Compared to a year ago, 2.1 million more Americans were working in July, and 1.7 million fewer persons were unemployed. At the same time, the share of the working-age population with a job (59 percent) remained at a depressed level, while the share of the population that was participating in the labor force fell to 62.9 percent from 63.4 percent.

Last month, the unemployment rate was identical for adult male and female workers (5.7 percent). Unemployment rates were higher among Black (11.4 percent) and Hispanic workers (7.8 percent) than among white ones (5.3 percent). The unemployment rate among teenagers was 20.2 percent.

Additionally, 6 percent of all veterans were unemployed in July, and the rate among recent veterans (served after September 2001) was 9.2 percent. At the same time, 12.1 percent of Americans with disabilities were jobless and seeking work (not seasonally adjusted).

Jobs remained comparatively hard to find in July. Last month, the underemployment rate equaled 12.2 percent, down from the 13.9 percent rate logged a year ago. Among unemployed workers, 32.9 percent had been jobless for at least six months, as opposed to 37.2 percent a year earlier, and the average spell of unemployment equaled 32.4 weeks, down from 36.7 weeks in July 2013.

In July, the leading cause of unemployment remained a job loss or the completion of a temporary job, which was the reason cited by 50.3 percent of unemployed persons. Another 29.5 percent of unemployed persons were re-entrants to the labor market, while 11.3 percent were new entrants. Voluntary job leavers accounted for the remaining 8.9 percent of the total.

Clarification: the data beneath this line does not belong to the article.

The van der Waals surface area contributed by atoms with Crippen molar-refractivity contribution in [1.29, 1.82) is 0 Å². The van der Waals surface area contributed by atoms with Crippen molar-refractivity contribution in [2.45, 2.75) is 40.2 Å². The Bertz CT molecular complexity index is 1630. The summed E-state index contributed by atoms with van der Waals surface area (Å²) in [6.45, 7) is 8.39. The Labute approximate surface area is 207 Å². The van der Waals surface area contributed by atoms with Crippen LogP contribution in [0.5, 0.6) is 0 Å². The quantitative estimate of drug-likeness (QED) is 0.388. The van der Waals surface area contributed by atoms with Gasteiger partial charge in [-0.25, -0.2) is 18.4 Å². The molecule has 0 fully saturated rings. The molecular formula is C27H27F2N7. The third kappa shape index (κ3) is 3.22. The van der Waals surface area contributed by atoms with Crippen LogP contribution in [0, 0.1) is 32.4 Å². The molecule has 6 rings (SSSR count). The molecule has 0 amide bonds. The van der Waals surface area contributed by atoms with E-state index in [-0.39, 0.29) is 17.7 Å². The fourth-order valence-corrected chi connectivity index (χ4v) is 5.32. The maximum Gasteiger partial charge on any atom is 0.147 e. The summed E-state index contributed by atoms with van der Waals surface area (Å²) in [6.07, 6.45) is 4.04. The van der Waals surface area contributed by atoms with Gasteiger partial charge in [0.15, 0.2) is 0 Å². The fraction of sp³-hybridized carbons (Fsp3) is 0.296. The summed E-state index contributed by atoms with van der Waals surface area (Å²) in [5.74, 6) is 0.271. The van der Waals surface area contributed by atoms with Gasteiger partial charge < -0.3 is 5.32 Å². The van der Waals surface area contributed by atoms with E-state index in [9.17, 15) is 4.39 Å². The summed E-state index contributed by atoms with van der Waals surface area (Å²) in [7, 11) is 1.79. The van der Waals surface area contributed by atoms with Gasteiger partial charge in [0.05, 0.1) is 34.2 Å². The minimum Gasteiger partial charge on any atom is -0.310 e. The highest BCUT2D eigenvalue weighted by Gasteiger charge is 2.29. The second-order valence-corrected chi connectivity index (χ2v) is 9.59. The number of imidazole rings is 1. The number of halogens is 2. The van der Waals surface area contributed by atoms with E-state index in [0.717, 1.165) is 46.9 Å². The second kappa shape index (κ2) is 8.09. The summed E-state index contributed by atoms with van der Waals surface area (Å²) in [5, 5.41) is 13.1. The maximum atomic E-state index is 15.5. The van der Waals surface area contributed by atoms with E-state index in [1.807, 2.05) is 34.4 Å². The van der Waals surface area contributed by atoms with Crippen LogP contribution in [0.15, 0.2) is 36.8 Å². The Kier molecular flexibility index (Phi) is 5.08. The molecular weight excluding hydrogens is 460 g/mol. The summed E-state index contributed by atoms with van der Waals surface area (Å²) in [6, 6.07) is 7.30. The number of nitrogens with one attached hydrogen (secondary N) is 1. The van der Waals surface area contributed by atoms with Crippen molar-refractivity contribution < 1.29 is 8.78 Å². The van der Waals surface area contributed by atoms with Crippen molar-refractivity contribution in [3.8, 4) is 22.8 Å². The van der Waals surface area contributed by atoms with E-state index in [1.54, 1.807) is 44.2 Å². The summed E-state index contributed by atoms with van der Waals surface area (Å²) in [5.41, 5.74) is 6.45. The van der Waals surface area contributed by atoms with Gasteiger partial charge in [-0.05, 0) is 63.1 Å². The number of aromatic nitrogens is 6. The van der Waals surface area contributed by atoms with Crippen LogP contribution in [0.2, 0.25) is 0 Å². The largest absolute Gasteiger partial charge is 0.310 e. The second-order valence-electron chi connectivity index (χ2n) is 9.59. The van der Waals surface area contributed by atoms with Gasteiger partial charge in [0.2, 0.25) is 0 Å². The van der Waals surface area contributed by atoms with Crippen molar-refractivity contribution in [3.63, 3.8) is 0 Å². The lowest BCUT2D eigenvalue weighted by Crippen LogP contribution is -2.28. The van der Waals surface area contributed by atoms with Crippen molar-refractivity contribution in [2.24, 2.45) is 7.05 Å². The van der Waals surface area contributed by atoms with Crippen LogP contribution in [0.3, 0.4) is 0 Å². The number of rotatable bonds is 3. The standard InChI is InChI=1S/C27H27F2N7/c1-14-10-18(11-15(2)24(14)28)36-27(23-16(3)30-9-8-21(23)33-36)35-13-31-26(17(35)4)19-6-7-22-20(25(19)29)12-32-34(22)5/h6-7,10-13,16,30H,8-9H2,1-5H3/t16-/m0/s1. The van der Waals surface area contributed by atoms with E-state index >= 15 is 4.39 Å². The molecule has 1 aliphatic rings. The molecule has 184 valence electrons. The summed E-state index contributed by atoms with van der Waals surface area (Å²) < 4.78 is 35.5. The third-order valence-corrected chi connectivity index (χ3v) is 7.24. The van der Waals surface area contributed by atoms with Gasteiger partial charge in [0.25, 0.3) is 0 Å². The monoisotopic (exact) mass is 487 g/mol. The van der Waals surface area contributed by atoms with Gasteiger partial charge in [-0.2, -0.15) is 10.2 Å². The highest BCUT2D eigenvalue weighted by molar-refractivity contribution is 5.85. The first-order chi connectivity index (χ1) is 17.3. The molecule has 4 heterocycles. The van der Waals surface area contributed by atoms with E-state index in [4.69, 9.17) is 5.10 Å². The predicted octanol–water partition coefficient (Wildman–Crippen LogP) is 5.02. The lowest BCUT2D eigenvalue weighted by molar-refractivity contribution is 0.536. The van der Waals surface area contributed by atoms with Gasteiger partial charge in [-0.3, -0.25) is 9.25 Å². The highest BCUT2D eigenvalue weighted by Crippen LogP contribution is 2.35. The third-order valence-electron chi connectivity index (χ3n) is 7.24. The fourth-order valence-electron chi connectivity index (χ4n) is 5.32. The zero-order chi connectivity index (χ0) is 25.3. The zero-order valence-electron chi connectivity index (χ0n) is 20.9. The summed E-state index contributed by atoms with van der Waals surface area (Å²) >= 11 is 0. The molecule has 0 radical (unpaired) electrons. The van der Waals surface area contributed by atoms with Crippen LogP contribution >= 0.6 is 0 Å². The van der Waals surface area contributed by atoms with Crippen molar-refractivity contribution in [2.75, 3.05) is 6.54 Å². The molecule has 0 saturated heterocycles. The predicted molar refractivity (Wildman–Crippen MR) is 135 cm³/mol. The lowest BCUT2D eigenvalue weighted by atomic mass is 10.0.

“The July employment report offered a portrait of a national job market that has improved yet is far from healed,” observed Quinterno. “The magnitude of the problems caused by the last recession coupled with an excruciatingly slow recovery have obscured how unusual current conditions are and have created a distorted picture of what a healthy job market looks like.”

30.07.2014 News Releases, Policy Points No Comments

Local Unemployment Rates Down Over The Year

CHAPEL HILL, NC (July 30, 2014)  Between June 2013 and June 2014, unemployment rates once again fell in all of North Carolina’s 100 counties and in all 14 of the state’s metropolitan areas. Over the same period, labor force sizes shrank in 90 counties and in 12 metro areas. 

These findings come from new estimates released by the Labor and Economic Analysis Division of the North Carolina Department of Commerce. 

“Local unemployment rates fell across all of North Carolina over the past year,” said John Quinterno, a principal with South by North Strategies, Ltd., a research firm specializing in economic and social policy. “Although many local labor markets currently have some of the lowest unemployment rates since late 2007, unemployment remains a serious problem. In fact, 61 counties and 9 metro areas have unemployment rates greater than those posted in June 2008.” 

Compared to December 2007, which is when the national economy fell into recession, North Carolina now has 1.2 percent fewer payroll jobs (-48,500). In June, the state lost 5,800 more jobs than it lost (-0.1 percent). Since bottoming out in February 2010, the state’s labor market has netted some 5,390 jobs per month, resulting in a cumulative gain of 280,300 positions (+7.3 percent). At that rate, all else equal, it would take until early 2015 for the state to have as many payroll jobs as it did at the end of 2007.

Between May and June 2014, local unemployment rates decreased in 81 of the state’s 100 counties, increased in 10 counties, and held constant in 9 counties. Individual county rates in June ranged from 4.2 percent in Currituck County to 12.1 percent in Scotland County. Overall, 3 counties posted unemployment rates greater than or equal to 10 percent, and 54 counties posted rates between 6.6 and 9.9 percent. (Because seasonal fluctuations in labor markets are pronounced in the summer, month-to-month changes provide limited insight into trends.)